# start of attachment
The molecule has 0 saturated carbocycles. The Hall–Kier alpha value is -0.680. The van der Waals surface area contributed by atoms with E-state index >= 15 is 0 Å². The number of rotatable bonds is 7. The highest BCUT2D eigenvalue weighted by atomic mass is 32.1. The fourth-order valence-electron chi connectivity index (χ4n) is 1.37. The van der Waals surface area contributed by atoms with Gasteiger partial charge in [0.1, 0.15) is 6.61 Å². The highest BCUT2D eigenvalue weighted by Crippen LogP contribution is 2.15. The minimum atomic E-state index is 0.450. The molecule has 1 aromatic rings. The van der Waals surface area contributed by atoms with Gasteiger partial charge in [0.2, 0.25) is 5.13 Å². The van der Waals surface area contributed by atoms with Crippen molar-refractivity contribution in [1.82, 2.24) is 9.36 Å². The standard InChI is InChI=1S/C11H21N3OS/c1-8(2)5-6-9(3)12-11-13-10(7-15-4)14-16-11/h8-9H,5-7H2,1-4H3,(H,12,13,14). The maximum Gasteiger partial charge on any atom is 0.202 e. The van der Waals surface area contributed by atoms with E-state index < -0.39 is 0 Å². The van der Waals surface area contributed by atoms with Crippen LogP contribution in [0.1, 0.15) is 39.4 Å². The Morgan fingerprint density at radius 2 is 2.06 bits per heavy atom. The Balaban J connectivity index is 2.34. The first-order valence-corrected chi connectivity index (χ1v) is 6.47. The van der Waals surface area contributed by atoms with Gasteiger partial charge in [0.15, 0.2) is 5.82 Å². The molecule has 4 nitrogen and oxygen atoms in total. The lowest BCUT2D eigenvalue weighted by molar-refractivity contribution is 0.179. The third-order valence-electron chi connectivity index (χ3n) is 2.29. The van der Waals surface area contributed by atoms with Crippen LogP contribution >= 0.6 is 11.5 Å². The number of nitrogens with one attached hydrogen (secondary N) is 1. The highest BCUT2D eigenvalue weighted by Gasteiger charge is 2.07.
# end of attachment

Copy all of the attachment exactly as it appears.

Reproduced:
The molecule has 0 saturated carbocycles. The Hall–Kier alpha value is -0.680. The van der Waals surface area contributed by atoms with E-state index >= 15 is 0 Å². The number of rotatable bonds is 7. The highest BCUT2D eigenvalue weighted by atomic mass is 32.1. The fourth-order valence-electron chi connectivity index (χ4n) is 1.37. The van der Waals surface area contributed by atoms with Gasteiger partial charge in [0.1, 0.15) is 6.61 Å². The highest BCUT2D eigenvalue weighted by Crippen LogP contribution is 2.15. The minimum atomic E-state index is 0.450. The molecule has 1 aromatic rings. The van der Waals surface area contributed by atoms with Gasteiger partial charge in [0.2, 0.25) is 5.13 Å². The van der Waals surface area contributed by atoms with Crippen molar-refractivity contribution in [1.82, 2.24) is 9.36 Å². The standard InChI is InChI=1S/C11H21N3OS/c1-8(2)5-6-9(3)12-11-13-10(7-15-4)14-16-11/h8-9H,5-7H2,1-4H3,(H,12,13,14). The maximum Gasteiger partial charge on any atom is 0.202 e. The van der Waals surface area contributed by atoms with E-state index < -0.39 is 0 Å². The van der Waals surface area contributed by atoms with Crippen LogP contribution in [0.1, 0.15) is 39.4 Å². The Morgan fingerprint density at radius 2 is 2.06 bits per heavy atom. The Balaban J connectivity index is 2.34. The first-order valence-corrected chi connectivity index (χ1v) is 6.47. The van der Waals surface area contributed by atoms with Gasteiger partial charge in [0.15, 0.2) is 5.82 Å². The molecule has 4 nitrogen and oxygen atoms in total. The lowest BCUT2D eigenvalue weighted by molar-refractivity contribution is 0.179. The third-order valence-electron chi connectivity index (χ3n) is 2.29. The van der Waals surface area contributed by atoms with Crippen LogP contribution >= 0.6 is 11.5 Å². The number of nitrogens with one attached hydrogen (secondary N) is 1. The highest BCUT2D eigenvalue weighted by Gasteiger charge is 2.07.